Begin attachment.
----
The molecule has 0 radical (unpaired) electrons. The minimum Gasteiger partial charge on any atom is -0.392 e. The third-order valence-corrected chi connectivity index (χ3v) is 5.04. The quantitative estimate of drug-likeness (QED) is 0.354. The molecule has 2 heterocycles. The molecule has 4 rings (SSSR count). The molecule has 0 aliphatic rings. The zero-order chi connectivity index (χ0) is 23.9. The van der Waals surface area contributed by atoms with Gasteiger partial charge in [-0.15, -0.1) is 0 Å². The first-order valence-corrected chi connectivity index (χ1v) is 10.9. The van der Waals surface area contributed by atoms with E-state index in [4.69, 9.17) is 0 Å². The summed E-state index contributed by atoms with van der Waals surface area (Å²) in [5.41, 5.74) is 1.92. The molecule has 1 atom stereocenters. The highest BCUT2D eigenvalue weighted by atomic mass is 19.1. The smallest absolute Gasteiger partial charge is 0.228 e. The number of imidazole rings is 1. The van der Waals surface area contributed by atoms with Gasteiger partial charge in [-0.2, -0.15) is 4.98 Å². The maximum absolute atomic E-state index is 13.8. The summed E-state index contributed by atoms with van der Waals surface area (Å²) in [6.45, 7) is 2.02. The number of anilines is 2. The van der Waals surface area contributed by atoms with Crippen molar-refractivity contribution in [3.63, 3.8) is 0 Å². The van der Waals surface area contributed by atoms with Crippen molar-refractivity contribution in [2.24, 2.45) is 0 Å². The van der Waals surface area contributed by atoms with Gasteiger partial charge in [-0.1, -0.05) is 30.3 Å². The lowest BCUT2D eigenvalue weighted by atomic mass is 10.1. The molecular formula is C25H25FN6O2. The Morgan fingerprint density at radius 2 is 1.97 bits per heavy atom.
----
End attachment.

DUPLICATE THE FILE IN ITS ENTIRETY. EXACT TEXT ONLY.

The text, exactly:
The molecule has 0 radical (unpaired) electrons. The minimum Gasteiger partial charge on any atom is -0.392 e. The third-order valence-corrected chi connectivity index (χ3v) is 5.04. The quantitative estimate of drug-likeness (QED) is 0.354. The molecule has 2 heterocycles. The molecule has 4 rings (SSSR count). The molecule has 0 aliphatic rings. The zero-order chi connectivity index (χ0) is 23.9. The van der Waals surface area contributed by atoms with Gasteiger partial charge in [-0.15, -0.1) is 0 Å². The first-order valence-corrected chi connectivity index (χ1v) is 10.9. The van der Waals surface area contributed by atoms with E-state index in [4.69, 9.17) is 0 Å². The summed E-state index contributed by atoms with van der Waals surface area (Å²) in [5.41, 5.74) is 1.92. The molecule has 1 atom stereocenters. The highest BCUT2D eigenvalue weighted by atomic mass is 19.1. The smallest absolute Gasteiger partial charge is 0.228 e. The number of imidazole rings is 1. The van der Waals surface area contributed by atoms with Gasteiger partial charge in [-0.2, -0.15) is 4.98 Å². The maximum absolute atomic E-state index is 13.8. The summed E-state index contributed by atoms with van der Waals surface area (Å²) in [6.45, 7) is 2.02. The number of anilines is 2. The van der Waals surface area contributed by atoms with Crippen molar-refractivity contribution in [3.63, 3.8) is 0 Å². The van der Waals surface area contributed by atoms with Crippen molar-refractivity contribution in [2.24, 2.45) is 0 Å². The van der Waals surface area contributed by atoms with Gasteiger partial charge in [-0.1, -0.05) is 30.3 Å². The lowest BCUT2D eigenvalue weighted by atomic mass is 10.1. The molecular formula is C25H25FN6O2. The Morgan fingerprint density at radius 2 is 1.97 bits per heavy atom.